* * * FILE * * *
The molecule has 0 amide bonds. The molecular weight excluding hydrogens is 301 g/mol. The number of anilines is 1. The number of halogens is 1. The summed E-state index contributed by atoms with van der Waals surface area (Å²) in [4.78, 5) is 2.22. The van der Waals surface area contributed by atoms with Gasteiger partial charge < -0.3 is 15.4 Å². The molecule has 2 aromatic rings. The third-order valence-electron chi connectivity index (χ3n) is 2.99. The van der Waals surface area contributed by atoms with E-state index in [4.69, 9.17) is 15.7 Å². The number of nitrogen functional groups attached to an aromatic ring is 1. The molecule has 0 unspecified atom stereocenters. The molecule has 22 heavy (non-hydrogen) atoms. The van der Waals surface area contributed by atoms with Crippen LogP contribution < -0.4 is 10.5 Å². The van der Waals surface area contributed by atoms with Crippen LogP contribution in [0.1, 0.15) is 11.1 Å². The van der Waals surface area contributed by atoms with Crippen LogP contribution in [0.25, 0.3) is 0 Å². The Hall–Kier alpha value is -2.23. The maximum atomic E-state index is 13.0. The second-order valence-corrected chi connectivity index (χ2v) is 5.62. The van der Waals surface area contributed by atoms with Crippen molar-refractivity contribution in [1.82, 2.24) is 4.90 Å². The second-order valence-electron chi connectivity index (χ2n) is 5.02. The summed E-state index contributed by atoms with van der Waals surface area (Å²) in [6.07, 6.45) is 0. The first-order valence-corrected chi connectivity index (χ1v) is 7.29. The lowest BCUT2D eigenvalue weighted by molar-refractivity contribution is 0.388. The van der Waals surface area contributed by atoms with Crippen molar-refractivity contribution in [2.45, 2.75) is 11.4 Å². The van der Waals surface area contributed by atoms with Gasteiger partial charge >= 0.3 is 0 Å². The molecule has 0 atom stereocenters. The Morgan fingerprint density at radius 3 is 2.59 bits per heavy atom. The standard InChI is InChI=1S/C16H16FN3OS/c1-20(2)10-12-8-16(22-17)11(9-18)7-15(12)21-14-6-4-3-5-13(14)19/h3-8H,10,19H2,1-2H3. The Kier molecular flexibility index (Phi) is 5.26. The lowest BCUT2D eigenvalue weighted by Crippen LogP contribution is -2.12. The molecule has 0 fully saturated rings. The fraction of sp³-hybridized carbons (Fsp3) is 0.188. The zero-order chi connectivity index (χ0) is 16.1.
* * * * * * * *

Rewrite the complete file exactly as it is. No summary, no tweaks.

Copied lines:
The molecule has 0 amide bonds. The molecular weight excluding hydrogens is 301 g/mol. The number of anilines is 1. The number of halogens is 1. The summed E-state index contributed by atoms with van der Waals surface area (Å²) in [4.78, 5) is 2.22. The van der Waals surface area contributed by atoms with Gasteiger partial charge < -0.3 is 15.4 Å². The molecule has 2 aromatic rings. The third-order valence-electron chi connectivity index (χ3n) is 2.99. The van der Waals surface area contributed by atoms with E-state index in [4.69, 9.17) is 15.7 Å². The number of nitrogen functional groups attached to an aromatic ring is 1. The molecule has 0 unspecified atom stereocenters. The molecule has 22 heavy (non-hydrogen) atoms. The van der Waals surface area contributed by atoms with Crippen LogP contribution < -0.4 is 10.5 Å². The van der Waals surface area contributed by atoms with Crippen LogP contribution in [0.1, 0.15) is 11.1 Å². The van der Waals surface area contributed by atoms with Crippen LogP contribution in [0.25, 0.3) is 0 Å². The Hall–Kier alpha value is -2.23. The maximum atomic E-state index is 13.0. The second-order valence-corrected chi connectivity index (χ2v) is 5.62. The van der Waals surface area contributed by atoms with Crippen molar-refractivity contribution in [1.82, 2.24) is 4.90 Å². The second-order valence-electron chi connectivity index (χ2n) is 5.02. The summed E-state index contributed by atoms with van der Waals surface area (Å²) in [6.07, 6.45) is 0. The first-order valence-corrected chi connectivity index (χ1v) is 7.29. The lowest BCUT2D eigenvalue weighted by molar-refractivity contribution is 0.388. The van der Waals surface area contributed by atoms with Crippen molar-refractivity contribution in [2.45, 2.75) is 11.4 Å². The van der Waals surface area contributed by atoms with Gasteiger partial charge >= 0.3 is 0 Å². The molecule has 0 atom stereocenters. The Morgan fingerprint density at radius 3 is 2.59 bits per heavy atom. The standard InChI is InChI=1S/C16H16FN3OS/c1-20(2)10-12-8-16(22-17)11(9-18)7-15(12)21-14-6-4-3-5-13(14)19/h3-8H,10,19H2,1-2H3. The Kier molecular flexibility index (Phi) is 5.26. The lowest BCUT2D eigenvalue weighted by Crippen LogP contribution is -2.12. The molecule has 0 fully saturated rings. The fraction of sp³-hybridized carbons (Fsp3) is 0.188. The zero-order chi connectivity index (χ0) is 16.1.